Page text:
Putin Won't Congratulate Winner of US Election Until Legal Challenges Settled

Putin Won't Congratulate Winner of US Election Until Legal Challenges Settled
Russian President Vladimir Putin chairs a meeting of the Presidium of the State Council, via a video conference call in Sochi, Russia, on Sept. 28, 2020. (Sputnik/Alexei Druzhinin/Kremlin via Reuters)
Tom Ozimek

Russian President Vladimir Putin is waiting for official results from the U.S. presidential election before congratulating the winner, a Kremlin spokesperson said.

Russian presidential spokesman Dmitry Peskov told reporters on Monday that while the Kremlin hopes "to build dialogue with the next U.S. president" and seek ways to boost bilateral relations, Putin will wait to congratulate the president-elect after legal challenges are settled and the election results become official.

"Anticipating your possible question about congratulations from [Russian President Vladimir] Putin to the U.S. president-elect, I want to say the following: we consider it correct to wait for the official results of the elections to be announced," Peskov said, according to Russian news agency Tass.

Asked about why Putin was choosing to wait while he was quick to congratulate Trump on his 2016 victory, Peskov said no legal challenges were mounted to the election result four years ago.

"There [in the United States] they are facing certain legal procedures that were announced by the incumbent president, which makes this situation different. So we deem it as correct to wait for the official announcement," Peskov said.

While some world leaders have been quick to congratulate former Vice President Joe Biden when he was declared on Saturday as president-elect after projected victories in Pennsylvania and Nevada put him over the 270 electoral vote threshold, others have been more reticent. European allies who clashed with Trump over defense and trade issues, notably Germany and France, were among the first to congratulate Biden. Conservative leaders in Hungary and Slovenia, who have been vocal in the past in their support for Trump, have not.

Poland's head of state and Trump ally Andrzej Duda congratulated Biden on his "successful presidential campaign" following Saturday's media calls, but not explicitly on his victory. Presidential spokesperson Blazej Spychalski on Sunday clarified Duda's statement, saying that congratulations to whoever ultimately prevails in the election will be due after electors have cast their votes and the U.S. presidency is officially called.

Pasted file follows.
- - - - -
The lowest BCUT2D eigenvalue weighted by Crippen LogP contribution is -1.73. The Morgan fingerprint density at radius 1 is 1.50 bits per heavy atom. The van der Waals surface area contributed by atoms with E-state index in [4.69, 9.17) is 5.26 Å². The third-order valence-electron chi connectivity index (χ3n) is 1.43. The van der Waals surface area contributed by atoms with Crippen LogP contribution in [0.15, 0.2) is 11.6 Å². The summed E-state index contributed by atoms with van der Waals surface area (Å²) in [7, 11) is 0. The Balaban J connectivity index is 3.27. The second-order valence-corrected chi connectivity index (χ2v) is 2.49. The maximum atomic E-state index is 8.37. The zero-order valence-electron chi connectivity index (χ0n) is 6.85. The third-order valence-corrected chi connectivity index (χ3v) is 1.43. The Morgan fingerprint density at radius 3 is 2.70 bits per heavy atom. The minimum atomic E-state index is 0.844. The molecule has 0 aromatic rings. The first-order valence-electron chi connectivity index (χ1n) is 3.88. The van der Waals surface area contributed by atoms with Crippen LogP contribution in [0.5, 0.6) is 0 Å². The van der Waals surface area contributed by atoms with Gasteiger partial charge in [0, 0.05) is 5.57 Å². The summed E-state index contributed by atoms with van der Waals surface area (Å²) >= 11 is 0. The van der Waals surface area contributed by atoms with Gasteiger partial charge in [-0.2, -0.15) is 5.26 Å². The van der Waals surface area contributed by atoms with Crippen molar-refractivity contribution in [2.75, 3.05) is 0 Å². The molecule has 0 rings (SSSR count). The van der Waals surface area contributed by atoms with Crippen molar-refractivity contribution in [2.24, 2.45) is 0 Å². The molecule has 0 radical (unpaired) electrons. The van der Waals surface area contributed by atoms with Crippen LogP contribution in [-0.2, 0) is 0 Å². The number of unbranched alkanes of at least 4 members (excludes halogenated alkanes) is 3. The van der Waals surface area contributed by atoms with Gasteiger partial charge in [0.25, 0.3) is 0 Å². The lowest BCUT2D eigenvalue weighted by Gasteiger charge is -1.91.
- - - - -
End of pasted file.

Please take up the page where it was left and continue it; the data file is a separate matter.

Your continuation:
Mexico's President Andrés Manuel López Obrador said on Saturday he would wait to congratulate the victor after legal challenges are settled.

Following media declarations of a Biden win, President Donald Trump alleged voter fraud and said any claims of victory are premature, with his campaign announcing a raft of legal challenges.

“The simple fact is this election is far from over,” Trump said in a statement. “Joe Biden has not been certified as the winner of any states, let alone any of the highly contested states headed for mandatory recounts, or states where our campaign has valid and legitimate legal challenges that could determine the ultimate victor.”

“Legal votes decide who is president, not the news media,” Trump added.

Biden has claimed victory in the presidential race, changing his Twitter handle to read “president-elect,” while many media outlets have begun referring to him as such. His declaration prompted pushback from Trump, who said in a statement: “We all know why Joe Biden is rushing to falsely pose as the winner, and why his media allies are trying so hard to help him: They don’t want the truth to be exposed.”

“The American people are entitled to an honest election: That means counting all legal ballots, and not counting any illegal ballots. This is the only way to ensure the public has full confidence in our election,” Trump said.

The Epoch Times is not calling the race until all legal challenges are resolved.
Tom Ozimek is a senior reporter for The Epoch Times. He has a broad background in journalism, deposit insurance, marketing and communications, and adult education.